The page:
Signs of Abuse
Look for these common warning signs
Spotting the signs of abuse in a relationship isn’t simple because there are many types of abuse that can affect anyone of any age, gender, sexuality, race, religion, or financial background. Abuse also has various effects on the children of victims and survivors of abuse.
However, there are some common characteristics among abusers that you can often spot, if you know what to look for.
What Is Domestic Violence?
Domestic violence, also called “intimate partner violence” or “domestic abuse,” is intentional intimidation, physical assault, battery, sexual assault, or other abusive actions that are part of a systematic pattern of power and control perpetrated by one intimate partner against another. Domestic violence is not always physical.
Red Flags and Warning Signs of an Abuser
Many abusers are experts at hiding their behaviors from the world – whether those behaviors are physical, verbal, or emotional – which is why many survivors face doubt and skepticism when they try to come forward. Some people simply cannot believe that someone they know, who seems so friendly and charismatic, could be capable of such terrible acts.
Look for these common warning signs and characteristics to help you identify a potential abuser.
- Severe jealousy
- Name calling, insults or disparaging language (verbal abuse)
- Explosive temper
- Controlling and manipulative behavior
- Antiquated beliefs about gender roles in relationships
- Forced sex or disregard of their partner’s unwillingness to have sex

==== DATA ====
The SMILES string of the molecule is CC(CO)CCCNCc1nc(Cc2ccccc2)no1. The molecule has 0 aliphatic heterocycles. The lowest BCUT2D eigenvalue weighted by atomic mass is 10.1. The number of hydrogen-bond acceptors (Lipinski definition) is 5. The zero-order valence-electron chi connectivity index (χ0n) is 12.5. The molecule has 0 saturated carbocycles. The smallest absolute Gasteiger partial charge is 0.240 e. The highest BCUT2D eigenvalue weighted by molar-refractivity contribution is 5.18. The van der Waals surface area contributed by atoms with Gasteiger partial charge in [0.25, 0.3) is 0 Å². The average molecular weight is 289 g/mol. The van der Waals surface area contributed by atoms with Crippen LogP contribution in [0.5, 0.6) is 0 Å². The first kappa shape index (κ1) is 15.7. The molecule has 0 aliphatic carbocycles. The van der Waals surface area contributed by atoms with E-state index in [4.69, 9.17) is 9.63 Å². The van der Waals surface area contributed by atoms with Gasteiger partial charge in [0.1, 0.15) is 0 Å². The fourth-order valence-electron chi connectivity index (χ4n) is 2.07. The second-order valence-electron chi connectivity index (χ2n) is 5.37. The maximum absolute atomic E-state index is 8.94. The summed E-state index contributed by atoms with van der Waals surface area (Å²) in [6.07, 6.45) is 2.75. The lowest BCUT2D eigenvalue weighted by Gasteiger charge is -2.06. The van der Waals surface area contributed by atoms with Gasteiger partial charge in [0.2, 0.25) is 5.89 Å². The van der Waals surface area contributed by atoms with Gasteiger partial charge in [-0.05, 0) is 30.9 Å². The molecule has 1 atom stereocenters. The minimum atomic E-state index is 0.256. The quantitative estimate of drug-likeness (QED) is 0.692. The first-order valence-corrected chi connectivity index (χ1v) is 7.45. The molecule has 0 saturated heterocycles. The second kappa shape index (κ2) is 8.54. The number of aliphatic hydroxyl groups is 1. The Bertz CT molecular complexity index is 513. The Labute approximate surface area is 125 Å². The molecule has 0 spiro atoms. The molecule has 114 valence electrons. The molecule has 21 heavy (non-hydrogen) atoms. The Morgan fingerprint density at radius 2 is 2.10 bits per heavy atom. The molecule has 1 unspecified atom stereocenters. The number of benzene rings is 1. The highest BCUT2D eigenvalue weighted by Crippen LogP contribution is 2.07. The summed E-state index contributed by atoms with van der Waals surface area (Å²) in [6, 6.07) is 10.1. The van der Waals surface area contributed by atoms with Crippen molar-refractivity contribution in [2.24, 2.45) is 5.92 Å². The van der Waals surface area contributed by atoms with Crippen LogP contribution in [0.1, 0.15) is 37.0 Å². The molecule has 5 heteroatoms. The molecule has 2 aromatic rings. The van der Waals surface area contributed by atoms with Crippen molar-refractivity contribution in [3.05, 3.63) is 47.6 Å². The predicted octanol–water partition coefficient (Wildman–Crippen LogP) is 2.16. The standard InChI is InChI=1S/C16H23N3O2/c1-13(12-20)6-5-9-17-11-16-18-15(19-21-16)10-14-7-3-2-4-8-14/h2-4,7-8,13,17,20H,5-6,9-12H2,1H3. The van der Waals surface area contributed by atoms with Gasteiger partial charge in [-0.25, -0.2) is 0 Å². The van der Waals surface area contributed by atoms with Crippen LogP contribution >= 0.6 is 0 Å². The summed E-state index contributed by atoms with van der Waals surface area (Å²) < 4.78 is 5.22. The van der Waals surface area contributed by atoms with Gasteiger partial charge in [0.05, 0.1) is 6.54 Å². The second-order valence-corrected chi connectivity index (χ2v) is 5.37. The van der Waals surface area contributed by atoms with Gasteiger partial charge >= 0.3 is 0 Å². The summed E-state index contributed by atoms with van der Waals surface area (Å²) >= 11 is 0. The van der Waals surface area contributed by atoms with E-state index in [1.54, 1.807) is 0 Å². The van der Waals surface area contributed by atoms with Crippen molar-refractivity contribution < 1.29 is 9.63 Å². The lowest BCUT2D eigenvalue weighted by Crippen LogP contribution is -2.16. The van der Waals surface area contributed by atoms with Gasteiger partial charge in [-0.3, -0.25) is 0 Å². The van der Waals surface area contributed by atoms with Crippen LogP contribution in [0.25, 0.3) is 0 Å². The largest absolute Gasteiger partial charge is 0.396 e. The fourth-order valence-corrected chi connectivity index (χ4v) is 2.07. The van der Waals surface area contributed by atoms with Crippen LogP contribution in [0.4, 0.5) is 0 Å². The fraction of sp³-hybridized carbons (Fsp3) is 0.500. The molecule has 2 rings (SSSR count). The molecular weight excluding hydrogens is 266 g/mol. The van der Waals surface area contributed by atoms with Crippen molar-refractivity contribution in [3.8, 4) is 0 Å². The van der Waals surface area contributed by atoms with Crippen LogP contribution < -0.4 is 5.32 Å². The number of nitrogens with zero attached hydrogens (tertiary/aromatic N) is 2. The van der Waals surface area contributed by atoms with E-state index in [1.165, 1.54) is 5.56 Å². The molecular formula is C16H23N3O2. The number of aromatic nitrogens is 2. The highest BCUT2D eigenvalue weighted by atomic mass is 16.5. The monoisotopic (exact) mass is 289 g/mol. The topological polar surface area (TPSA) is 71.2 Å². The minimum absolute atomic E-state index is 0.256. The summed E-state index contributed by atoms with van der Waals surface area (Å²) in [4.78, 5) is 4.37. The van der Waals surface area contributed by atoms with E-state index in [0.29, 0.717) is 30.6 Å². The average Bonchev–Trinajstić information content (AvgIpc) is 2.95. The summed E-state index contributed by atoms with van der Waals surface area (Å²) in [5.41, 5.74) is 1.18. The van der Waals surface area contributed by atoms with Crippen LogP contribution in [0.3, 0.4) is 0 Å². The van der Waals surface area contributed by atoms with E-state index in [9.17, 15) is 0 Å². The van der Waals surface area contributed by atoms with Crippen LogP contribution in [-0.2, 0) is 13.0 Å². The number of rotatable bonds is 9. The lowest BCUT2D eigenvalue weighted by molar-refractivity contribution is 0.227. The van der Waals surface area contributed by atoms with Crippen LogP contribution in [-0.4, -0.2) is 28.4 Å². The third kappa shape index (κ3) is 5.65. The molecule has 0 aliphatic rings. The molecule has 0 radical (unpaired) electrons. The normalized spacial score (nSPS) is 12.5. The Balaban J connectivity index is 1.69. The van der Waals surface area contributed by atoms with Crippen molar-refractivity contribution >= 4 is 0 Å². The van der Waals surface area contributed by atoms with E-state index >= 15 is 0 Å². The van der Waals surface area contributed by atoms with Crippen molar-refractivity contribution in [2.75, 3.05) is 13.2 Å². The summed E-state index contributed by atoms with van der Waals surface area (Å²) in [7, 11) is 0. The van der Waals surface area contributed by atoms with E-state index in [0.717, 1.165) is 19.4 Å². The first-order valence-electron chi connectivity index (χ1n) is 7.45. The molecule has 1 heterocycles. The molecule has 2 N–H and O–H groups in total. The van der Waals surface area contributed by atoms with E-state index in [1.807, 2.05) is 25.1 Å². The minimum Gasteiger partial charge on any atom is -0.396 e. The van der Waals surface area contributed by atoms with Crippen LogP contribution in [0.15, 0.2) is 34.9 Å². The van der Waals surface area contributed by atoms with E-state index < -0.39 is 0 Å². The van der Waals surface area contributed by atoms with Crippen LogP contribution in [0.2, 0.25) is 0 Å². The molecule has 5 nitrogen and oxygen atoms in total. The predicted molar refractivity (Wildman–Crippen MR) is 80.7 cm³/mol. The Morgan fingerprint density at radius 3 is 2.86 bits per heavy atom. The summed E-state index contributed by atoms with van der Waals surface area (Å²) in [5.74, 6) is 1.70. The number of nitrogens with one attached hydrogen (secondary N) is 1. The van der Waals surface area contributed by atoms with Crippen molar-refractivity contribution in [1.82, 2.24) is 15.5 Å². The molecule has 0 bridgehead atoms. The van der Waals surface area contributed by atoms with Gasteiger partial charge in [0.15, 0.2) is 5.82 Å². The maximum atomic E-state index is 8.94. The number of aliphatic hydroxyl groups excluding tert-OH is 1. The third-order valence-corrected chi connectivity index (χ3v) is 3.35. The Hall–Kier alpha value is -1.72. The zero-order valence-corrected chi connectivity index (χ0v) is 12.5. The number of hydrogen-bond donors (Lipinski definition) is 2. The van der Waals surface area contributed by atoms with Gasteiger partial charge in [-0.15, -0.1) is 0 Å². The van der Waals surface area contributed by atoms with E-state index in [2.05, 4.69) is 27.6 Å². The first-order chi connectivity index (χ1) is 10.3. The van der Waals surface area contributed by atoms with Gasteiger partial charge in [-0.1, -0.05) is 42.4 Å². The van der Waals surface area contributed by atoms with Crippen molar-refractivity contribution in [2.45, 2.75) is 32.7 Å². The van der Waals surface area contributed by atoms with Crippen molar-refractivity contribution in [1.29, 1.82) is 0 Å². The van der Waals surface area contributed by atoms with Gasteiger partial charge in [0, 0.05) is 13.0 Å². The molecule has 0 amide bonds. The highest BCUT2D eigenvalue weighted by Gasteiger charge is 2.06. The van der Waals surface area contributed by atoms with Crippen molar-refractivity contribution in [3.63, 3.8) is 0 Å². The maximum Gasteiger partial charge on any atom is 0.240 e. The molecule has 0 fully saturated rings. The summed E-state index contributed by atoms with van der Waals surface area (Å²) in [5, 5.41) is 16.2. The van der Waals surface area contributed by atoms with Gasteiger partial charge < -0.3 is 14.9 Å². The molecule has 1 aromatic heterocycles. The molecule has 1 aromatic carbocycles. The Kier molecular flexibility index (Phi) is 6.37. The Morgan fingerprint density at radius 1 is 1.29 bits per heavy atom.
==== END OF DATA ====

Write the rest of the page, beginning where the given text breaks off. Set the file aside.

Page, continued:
- Sabotaging or refusing the use of birth control methods
- Blaming the victim for anything bad that happens
- Obstructing the victim’s ability to work or attend school
- Controlling finances or limiting access to financial accounts
- Accusing the victim of flirting with others or having an affair
- Dictating what the victim wears and how they act
- Stalking, in person or online
- Demeaning the victim either privately or publicly
- Embarrassing or humiliating the victim in front of others
- Harassing the victim at work
- Abusing other family members, children, or pets
Common Characteristics of Abusers
- Abusers often deny the existence of any violence, or attempt to minimize the seriousness of their actions and the effects on the victim.
- Abusers may objectify their victims, treating them as nothing more than property or a sexual object.
- Abusers may have low self-esteem and seek to put others beneath them through physical or verbal abuse, rather than lifting themselves and others up.
- Abusers often do not take responsibility for their actions. They will blame their violence and abuse on their victims, or outside factors such as alcohol, financial restraints, or even a “bad day” at work.
- Abusers often may not show their true selves outside of the relationship, many times appearing kind or charming to others.
If you think that you or someone you know may be in an abusive relationship, contact our hotline for help or more information.